Info on GFCI

Originally Posted By: loconnor
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During some reading tonight, I came across this information regarding GFCI’s


Appliances that could be damaged or cause unreasonable inconvenience if power is lost, should not be plugged into GFCI outlets.

GFCI's don't do well on circuits for motor driven appliances because they can become damaged by motor surges. Computers, security systems, and appliances like refrigerators, and freezers should not be plugged into GFCI outlets.

I was not aware of this.

Would you, as an inspector, put this into your report to your client?
Reasons?


--
Larry
Western Michigan NACHI Chapter
http://www.w-michigan-nachi.org

"We confide in our strength
without boasting of it.
We respect that of others
without fearing it"
Thomas Jefferson

Originally Posted By: bbadger
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Larry I am short on time right now but in my opinion you have been fed a line of BS.


Motors.

Some pool pumps are required to run on GFCIs and they work fine.

I work large construction all our tools run from GFCIs

Computers

They will run on a GFCI but most times are not in a location where one is required.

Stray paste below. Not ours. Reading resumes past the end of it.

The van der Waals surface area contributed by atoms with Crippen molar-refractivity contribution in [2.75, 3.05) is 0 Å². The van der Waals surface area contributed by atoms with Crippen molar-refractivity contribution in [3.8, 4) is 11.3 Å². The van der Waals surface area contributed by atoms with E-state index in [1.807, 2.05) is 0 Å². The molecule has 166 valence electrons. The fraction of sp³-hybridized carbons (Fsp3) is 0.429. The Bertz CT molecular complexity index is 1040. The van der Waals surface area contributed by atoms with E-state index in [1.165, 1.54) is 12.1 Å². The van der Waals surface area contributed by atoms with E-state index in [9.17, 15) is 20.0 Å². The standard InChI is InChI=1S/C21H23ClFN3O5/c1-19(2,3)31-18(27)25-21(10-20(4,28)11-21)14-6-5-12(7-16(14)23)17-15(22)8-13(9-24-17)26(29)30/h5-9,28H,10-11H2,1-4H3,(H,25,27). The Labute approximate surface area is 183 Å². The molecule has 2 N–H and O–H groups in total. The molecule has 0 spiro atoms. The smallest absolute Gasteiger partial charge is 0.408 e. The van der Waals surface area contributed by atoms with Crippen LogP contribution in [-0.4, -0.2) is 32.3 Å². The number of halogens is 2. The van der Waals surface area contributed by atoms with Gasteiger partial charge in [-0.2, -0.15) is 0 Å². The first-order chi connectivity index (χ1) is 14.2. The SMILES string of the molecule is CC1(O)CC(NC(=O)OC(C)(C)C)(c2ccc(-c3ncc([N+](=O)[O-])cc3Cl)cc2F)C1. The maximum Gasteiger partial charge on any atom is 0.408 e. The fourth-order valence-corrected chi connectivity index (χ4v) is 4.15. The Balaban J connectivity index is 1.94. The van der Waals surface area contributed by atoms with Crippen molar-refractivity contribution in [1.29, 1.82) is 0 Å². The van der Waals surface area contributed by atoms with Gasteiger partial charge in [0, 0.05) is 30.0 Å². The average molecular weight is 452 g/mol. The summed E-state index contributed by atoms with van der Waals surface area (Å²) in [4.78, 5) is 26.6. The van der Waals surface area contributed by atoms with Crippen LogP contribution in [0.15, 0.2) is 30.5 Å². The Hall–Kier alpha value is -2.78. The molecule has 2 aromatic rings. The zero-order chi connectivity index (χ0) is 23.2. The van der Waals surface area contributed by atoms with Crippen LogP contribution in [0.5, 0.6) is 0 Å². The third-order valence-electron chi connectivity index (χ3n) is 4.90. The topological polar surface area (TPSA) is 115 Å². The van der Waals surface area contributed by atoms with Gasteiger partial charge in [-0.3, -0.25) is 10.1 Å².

Security Systems

They will work on a GFCI but there is an exception so you don't have to use one for a security system in a basement.


Refrigerators, and freezers

The NEC handbook explains it is actually the electric defrost elements in older models (very old) that used to cause tripping

As of 2002 the NEC required all commercial kitchen 15 and 20 amp 120 volt outlets to be GFCI there are no exceptions.

Refrigerators, freezers, computer systems whatever must run from a GFCI in those kitchens.

I know you HIs are mostly in dwelling units, my point is the NEC believes and so do I that these loads can run from a GFCI.

The NEC does not make many exceptions for GFCIs.

Ask some questions, I will get back to this when I have more time.

Bob


--
Bob Badger
Electrical Construction & Maintenance
Moderator at ECN

Originally Posted By: phinsperger
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GFCI in bathrooms - hairdryers, electric rasors, etc.


GFCI in Kitchen counter tops - Blenders, food processors, mixers, etc.

GFCI in exterior outlets - electric lawn mowers, hedge trimmers, weed eaters, etc.

That's a lot of motors. If there were a propblem with GFCI's and motors I think it would be common knowlegde by now.


--
.


Paul Hinsperger
Hinsperger Inspection Services
Chairman - NACHI Awards Committee
Place your Award Nominations
here !

Originally Posted By: loconnor
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Thank you Bob & Paul


This was the first I had heard of this before. I wasn;t sure whether to believe it, since I never heard or read any posts regarding this.


--
Larry
Western Michigan NACHI Chapter
http://www.w-michigan-nachi.org

"We confide in our strength
without boasting of it.
We respect that of others
without fearing it"
Thomas Jefferson

Originally Posted By: jpope
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loconnor wrote:
Appliances that could be damaged or cause unreasonable inconvenience if power is lost, should not be plugged into GFCI outlets.


I don't know of any appliances that can be "damaged" by power loss, so I'll leave that one alone.